Friday, June 15, 2012

Sarah Smith and the Something More

Ah, Mother’s Day.  It came around again.  Of course, Provie was drawn out of the mothballs in the attic and given a good shake and presented to us in her annual splendor.  For Christian women, she comes hand-in-hand with Mother’s Day.  There is no escaping her.

I will confess here and now that I am none too fond of the Virtuous Wife from Proverbs 31, whom I have nicknamed Provie. Oh, I know her worth is far above rubies.  I know that her own works will praise her in the gates.  In fact, I am willing to concede that some of the most beautiful things ever written about women in the Bible are written about her.   The words are sublime and inspiring: "She does him good and not evil all the days of her life." "Her children rise up and call her blessed." "She opens her mouth with wisdom, and on her tongue is the law of kindness."  There is much to admire, but something is missing.
My husband says I am far too hard on her; I don’t care.  “She just wants to take care of her family,” he says, “You know half a dozen women who are just like the Virtuous Wife.”  Then, he lists off my wonderful friends in support of his statement.  “Yes and no,” I reply.  I do indeed know myriad women who mirror some of the outward qualities of Provie, but they are so much more so than she. I mean, does anybody really like this Proverbs vision of the ideal woman? She's always getting up early and buying fields and spinning and filling up ships and getting food and displaying her merchandise. Sounds like a real bore to me.  And, yes, her husband will have no lack of gain.  And yes, she reaches out her hands to the needy.  I get it; she’s pretty darn amazing.  But again, something is missing.

This view of a wife comes to us from God, of course.  He inspired Solomon to put down the words.  We know, then, that He must want us to take note of the qualities of this Virtuous Wife.  This character sketch apparently also comes from that good, ol' scoundrel, King Solomon’s, mom. He called himself King Lemuel in 31:1, but he wasn’t fooling anybody.  I can only imagine that Bathsheba harangued him constantly to make better choices in his love life.  As she watched the parade of foreign beauties arriving in Jerusalem to share her son’s bed, she must have wished for him just one Hebrew wife who had in her possession the greatest attribute of all: fear of the Lord. Years later, I imagine, he wrote this proverb under divine inspiration to make it up to her; “Ma was right all along,” he must have sighed to himself, as he witnessed the deceitful charms and passing beauties of his pagan wives.  Thus, was ensconced for all times the wifely ideal.  Again though, I say,  something is missing.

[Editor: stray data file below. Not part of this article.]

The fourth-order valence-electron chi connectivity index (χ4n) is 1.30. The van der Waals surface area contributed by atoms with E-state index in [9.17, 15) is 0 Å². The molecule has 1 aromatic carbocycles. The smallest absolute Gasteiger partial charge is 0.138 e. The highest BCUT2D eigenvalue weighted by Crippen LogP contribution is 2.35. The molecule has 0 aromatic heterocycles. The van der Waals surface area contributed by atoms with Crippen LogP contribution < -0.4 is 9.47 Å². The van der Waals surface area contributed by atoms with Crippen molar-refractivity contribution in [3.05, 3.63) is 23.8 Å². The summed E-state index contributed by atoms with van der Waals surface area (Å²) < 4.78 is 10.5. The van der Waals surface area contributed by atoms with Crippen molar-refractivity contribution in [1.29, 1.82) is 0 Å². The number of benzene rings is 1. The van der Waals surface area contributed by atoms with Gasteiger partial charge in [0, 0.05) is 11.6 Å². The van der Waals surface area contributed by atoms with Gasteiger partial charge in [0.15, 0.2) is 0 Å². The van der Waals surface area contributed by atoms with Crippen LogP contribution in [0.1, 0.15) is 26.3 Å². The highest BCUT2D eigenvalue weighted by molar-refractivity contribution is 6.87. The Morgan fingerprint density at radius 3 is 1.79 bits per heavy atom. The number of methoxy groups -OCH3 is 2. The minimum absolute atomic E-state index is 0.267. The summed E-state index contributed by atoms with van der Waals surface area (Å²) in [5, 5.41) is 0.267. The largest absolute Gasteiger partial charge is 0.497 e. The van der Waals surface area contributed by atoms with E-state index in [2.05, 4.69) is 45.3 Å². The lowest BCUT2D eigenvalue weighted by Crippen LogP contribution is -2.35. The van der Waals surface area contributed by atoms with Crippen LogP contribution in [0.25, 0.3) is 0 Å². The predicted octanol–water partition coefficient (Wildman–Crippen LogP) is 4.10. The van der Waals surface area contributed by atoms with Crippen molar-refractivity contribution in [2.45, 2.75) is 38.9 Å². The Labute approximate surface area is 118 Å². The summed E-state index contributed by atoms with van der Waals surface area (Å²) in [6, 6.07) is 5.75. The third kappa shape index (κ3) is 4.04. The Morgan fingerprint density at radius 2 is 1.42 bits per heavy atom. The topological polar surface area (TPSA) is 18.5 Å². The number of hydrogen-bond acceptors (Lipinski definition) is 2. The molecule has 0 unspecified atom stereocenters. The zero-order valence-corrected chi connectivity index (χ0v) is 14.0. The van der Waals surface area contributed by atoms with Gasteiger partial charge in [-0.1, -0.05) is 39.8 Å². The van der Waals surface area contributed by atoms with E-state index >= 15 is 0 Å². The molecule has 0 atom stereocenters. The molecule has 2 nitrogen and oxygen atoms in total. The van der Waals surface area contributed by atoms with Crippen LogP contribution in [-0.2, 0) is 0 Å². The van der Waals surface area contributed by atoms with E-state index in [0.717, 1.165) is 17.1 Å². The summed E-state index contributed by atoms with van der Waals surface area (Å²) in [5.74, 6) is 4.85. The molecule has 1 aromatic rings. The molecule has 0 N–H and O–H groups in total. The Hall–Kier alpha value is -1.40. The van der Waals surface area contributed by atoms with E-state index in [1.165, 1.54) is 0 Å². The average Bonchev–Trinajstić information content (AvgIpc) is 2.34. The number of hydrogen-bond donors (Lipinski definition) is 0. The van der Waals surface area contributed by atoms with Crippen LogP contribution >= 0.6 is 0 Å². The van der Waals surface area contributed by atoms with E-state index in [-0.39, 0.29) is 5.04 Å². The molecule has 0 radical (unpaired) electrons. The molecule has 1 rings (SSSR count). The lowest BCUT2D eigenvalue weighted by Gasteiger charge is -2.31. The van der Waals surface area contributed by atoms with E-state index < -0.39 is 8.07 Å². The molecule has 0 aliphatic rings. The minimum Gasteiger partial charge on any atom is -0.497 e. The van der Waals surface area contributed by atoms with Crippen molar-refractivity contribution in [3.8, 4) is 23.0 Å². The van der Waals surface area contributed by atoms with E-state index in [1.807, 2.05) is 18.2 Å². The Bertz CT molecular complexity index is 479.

I believe that the Christian ideal of womanhood must veer at least a bit from this Proverbs 31 portrayal, by necessity of this Age of Grace in Christ. Proverbs 31 is all about doing. Provie works and works and works and works.  It is good work, too.  Blessed work that fortifies and edifies her family.  She is at a distance, though.  We do not get to know her.  When will she draw near a moment and just be? Doesn’t it remind you of Martha, Lazarus’s sister?  I can imagine Provie’s being worried and troubled by many things.  But, I as a Christian woman want to choose the greater part.  I want to choose the one thing that is needed.  So, I offer up as my own role model Sarah Smith of Golders Green.

Do you know Sarah Smith?  She is the Great Lady from Chapter 12 of The Great Divorce, C.S. Lewis's novel about heaven and hell.  The narrator boards a bus in hell that is bound for heaven.  On it are miserable souls kept in the bondage of their own making.  He then takes a tour of heaven with 19th century Scottish author, George MacDonald, as his guide; he, along with the other souls under damnation, must make a choice: to die to themselves and find life anew in the realm of glory or to return to hell in the chains of self-satisfied sin.  In that plane, as in ours, too  many make the latter choice.  It is not Scripture, but it is Spirit-soaked.  My favorite part is when he first views the Great Lady (edited):